A landmark inquiry into possible gay hate-related deaths should ensure lessons are learned, hard truths are told and previously voiceless people are heard.
But NSW Police might have missed an opportunity to improve its relationship with the LGBTQI community as a result of an “adversarial” approach to the 18-month probe.
Led by commissioner John Sackar, the state inquiry has examined the unsolved killings of LGBTQI people that might have been hate crimes between 1970 and 2010.
It also looked at whether police bias and indifference to attacks on gay people could have affected how the cases were investigated.
In his final address, senior counsel assisting the commission Peter Gray SC suggested Justice Sackar find that 14 of the 22 unsolved deaths investigated by a police strike force were homicides.
Of the remainder, six should be classed as suspected homicides.
All of those 20 potential homicide cases included reason to suspect LGBTQI bias was a factor in the killings.
Many of Mr Gray’s proposed recommendations related to investigative practices that have already been adopted and endorsed by NSW Police.
That included a systematic and regular review of all unsolved homicide cases and a reappraisal of existing procedures and resources in the unsolved homicide team.
Another recommendation was for police to undertake additional mandatory training concerning the LGBTQI community, developed with input from representatives and advocacy organisations.
The deaths of 32 people, 24 of which were identified by police strike force Parrabell and eight by the commission, were examined in the inquiry.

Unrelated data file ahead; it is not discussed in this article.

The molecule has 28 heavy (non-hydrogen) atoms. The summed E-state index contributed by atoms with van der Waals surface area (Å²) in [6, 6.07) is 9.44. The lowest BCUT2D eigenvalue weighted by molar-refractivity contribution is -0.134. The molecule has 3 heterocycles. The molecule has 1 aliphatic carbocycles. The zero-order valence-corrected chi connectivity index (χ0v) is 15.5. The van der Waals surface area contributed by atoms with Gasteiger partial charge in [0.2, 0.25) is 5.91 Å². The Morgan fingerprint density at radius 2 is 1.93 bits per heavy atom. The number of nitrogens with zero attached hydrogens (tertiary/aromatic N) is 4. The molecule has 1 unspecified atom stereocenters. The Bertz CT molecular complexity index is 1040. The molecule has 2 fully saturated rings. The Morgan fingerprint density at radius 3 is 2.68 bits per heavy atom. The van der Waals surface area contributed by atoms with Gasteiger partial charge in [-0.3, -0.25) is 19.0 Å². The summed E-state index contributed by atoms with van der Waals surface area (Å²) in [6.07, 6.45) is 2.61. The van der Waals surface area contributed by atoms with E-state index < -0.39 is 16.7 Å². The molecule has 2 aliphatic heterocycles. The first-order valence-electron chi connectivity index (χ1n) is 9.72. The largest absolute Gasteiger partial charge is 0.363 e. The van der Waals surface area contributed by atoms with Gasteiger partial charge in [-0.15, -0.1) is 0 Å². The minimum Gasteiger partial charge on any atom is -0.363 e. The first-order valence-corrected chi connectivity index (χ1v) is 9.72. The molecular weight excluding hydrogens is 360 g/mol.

Hearings revealed poor record-keeping practices by police with multiple examples of crucial evidence being lost, destroyed or misplaced over the years.
“Those gaps in the records and exhibits were very damaging from the point of view of the efforts of the special commission to re-investigate such cases,” Mr Gray said.
He also reflected on the increasingly tense interactions between law enforcement and the inquiry.
“From the perspective of the special commission, the attitude of the NSW police force has sometimes appeared overly defensive, even adversarial,” he said.
While acknowledging police provided the inquiry with substantial assistance, Mr Gray referenced “disappointing aspects” of their involvement.
This included delays in the production of documents, underlying systemic problems with record-keeping and a lack of reflection about negative or dismissive attitudes potentially still harboured towards LGBTQI people by police.
Mr Gray said despite police publicly stating their support for the inquiry, their actions over the past 18 months were “not easy to reconcile”.
“A reasonable observer might have thought those positions and stances often gave the appearance of a defensive if not adversarial mindset,” he said.
“If so, that would indicate an unfortunate missed opportunity on the part of the NSW police force.”
The inquiry represented a chance for NSW Police to cooperate with the LGBTQI community to ensure the future was different from the past, Mr Gray added.
“That opportunity of course still exists and it is hoped that this special commission and report will in the end have contributed to that more positive outcome,” he said.
An “encouraging” letter to the commission from NSW Police said the force looked forward to considering the final report.
“(NSW Police Commissioner Karen Webb) acknowledges the violence and discrimination suffered by members of the LGBTQI community, and the (force’s) historical failure to respond adequately to that violence and discrimination,” the letter said.
Justice Sackar said while there had been some controversies during the life of the inquiry, one thing was uncontroversial.
“That is that hatred and prejudice against any person because of their identity is an affront to civilised society,” he said.
A final report will be handed to the state’s governor by December 14.